The one where … TV’s tired revivals like Friends reunited cover the same old ground

<span>Photograph: Terence Patrick/AP</span>
Photograph: Terence Patrick/AP

They’ll be there for you. Again. Cue handclaps, haircuts and fountain-dancing. Yes, last Thursday was a case of Friends reunited – not ye olde alumni hook-up website but the long-awaited reunion of the Central Perk six, toothsome stars of the definitive 90s sitcom.

The quip-smart sextet, reportedly paid $2.5m apiece to indulge viewers’ nostalgia and say “pivot!” a few times for the two-hour HBO special, were joined by an A-list all-star cast – some welcome (Gaga! Malala!), some less welcome (is there no cultural event that James Corden won’t gatecrash?) and some bafflingly random (David Beckham! Justin Bieber in a potato costume!).

Cue copious clips, much misty-eyed reminiscing, smelly cats, an insultingly brief Gunther cameo and a merciless character assassination of Marcel the monkey. It made for an irresistible, occasionally even tear-jerking trip down memory lane. Certainly more moving than some of the ensemble’s Botox-frozen faces.

The following evening, viewers were issued another return ticket. Writer Robert Popper’s popular homegrown sitcom Friday Night Dinner took over Channel 4 for anniversary special 10 Years and a Lovely Bit of Squirrel. The belly laughs were bittersweet, since the retrospective also acted as a tribute to late actor Paul Ritter, who died of a brain tumour last month.

You might think that’s quite enough nostalgia for one week. But to paraphrase Chandler Bing back when he was funny, could you be any more wrong? Tonight is BBC drama Call The Midwife’s turn for its own 10th birthday celebration – called (what else?) Special Delivery. Expect wimples, baby dimples and plenty of hot towels.

A hat-trick of nostalgic specials in four nights can’t be coincidence. As any pattern-spotting pundit knows, three is a trend. So why is TV suddenly so obsessed with looking backwards?

As so often nowadays, we can blame the pesky pandemic. Last year’s production shutdown created yawning holes in the TV schedules which still haven’t been refilled. Gaps are being plugged with clip shows and cobbled-together compilations. It’s a perennial gripe that there are too many repeats on the box. Right now, it’s true.

Admittedly, we lapped them up during lockdown. They were undemanding comfort-viewing. The Friends reunion was like catching up with old, well, friends. Revisiting our favourites and sharing memories on social media has been a reminder of happier times, before curves were flattened, herds acquired immunity, hands were sanitised and selves were isolated. During a tumultuous 15 months, TV’s raiding of the store cupboard has provided solace and safety, warmth and familiarity.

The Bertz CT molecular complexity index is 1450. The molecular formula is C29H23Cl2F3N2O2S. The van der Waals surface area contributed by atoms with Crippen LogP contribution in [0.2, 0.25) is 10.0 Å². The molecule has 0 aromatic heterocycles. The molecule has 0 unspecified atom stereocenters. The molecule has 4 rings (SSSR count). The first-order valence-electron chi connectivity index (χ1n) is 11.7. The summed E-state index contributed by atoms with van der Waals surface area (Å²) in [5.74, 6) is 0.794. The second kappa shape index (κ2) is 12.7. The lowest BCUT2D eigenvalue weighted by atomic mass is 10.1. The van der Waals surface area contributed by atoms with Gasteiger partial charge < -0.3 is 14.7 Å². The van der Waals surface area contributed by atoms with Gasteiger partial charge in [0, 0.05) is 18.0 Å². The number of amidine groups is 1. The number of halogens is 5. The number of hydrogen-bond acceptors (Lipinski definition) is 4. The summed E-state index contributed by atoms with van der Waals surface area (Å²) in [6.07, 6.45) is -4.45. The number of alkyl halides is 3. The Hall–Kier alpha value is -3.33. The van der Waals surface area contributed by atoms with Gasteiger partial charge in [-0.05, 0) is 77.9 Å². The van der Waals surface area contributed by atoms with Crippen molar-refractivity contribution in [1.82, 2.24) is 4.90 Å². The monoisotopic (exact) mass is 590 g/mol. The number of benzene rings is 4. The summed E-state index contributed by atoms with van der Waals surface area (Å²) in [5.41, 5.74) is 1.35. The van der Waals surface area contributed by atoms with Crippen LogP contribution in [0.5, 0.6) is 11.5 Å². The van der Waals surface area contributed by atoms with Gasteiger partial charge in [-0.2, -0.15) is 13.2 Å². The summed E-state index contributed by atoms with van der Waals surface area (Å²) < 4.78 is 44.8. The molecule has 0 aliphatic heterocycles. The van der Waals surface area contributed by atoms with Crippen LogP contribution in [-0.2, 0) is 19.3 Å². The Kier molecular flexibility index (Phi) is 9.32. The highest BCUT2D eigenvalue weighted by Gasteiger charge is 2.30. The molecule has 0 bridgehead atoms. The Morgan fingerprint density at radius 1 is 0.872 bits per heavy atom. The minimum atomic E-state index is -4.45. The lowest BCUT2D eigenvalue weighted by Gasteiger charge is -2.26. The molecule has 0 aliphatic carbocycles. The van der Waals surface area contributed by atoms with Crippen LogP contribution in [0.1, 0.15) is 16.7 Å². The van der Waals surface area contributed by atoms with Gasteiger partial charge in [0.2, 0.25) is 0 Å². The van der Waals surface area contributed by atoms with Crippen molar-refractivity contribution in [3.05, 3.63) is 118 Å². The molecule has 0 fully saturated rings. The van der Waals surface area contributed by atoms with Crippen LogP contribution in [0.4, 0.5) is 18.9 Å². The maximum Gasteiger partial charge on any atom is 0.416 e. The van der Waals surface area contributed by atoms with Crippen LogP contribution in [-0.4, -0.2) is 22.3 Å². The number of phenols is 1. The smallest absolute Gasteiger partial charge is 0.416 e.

Michaela Coel in I May Destroy You from 2020.
Michaela Coel in I May Destroy You from 2020. Photograph: Landmark Media/Alamy

Yet still the old stagers keep coming. Autumn’s two tentpole revivals are set to be Seattle psychiatry sitcom Frasier (surely those tossed salads and scrambled eggs will be well past their sell-by date?) and designer shoe showcase Sex and the City (although without Kim Cattrall’s Samantha, it could be all city and no sex). These will be joined by returns for Dexter, Gossip Girl and Battlestar Galactica, among far too many others. TV listings are about to give viewers a serious sense of déjà vu.

Some of these were in the pipeline long before we’d heard of Wuhan’s wet markets. The broadcast industry’s insistence on reunions, reboots and revivals speaks of a paucity of creative confidence and an over-reliance on established intellectual properties. TV is fixated on its own past. Relucant to take risks, it falls back on the tried, tested and all too often tired.

As we emerge blinking from lockdown, it’s time to put aside retro-mania and for TV to look forward again. What have been the five best programmes of the pandemic era? I’d suggest Mare of Easttown, I May Destroy You, Normal People, It’s A Sin and Small Axe. All entirely new creations, even if the latter two were set in the recent past. Oldies might occasionally be goldies but you can’t beat the giddy thrill of the bold and new.

Please, TV commissioners, enough archive-digging and corpse-exhuming. Make it stop before Eldorado or Noel’s House Party make a comeback. Not now, Mr Blobby. Not ever.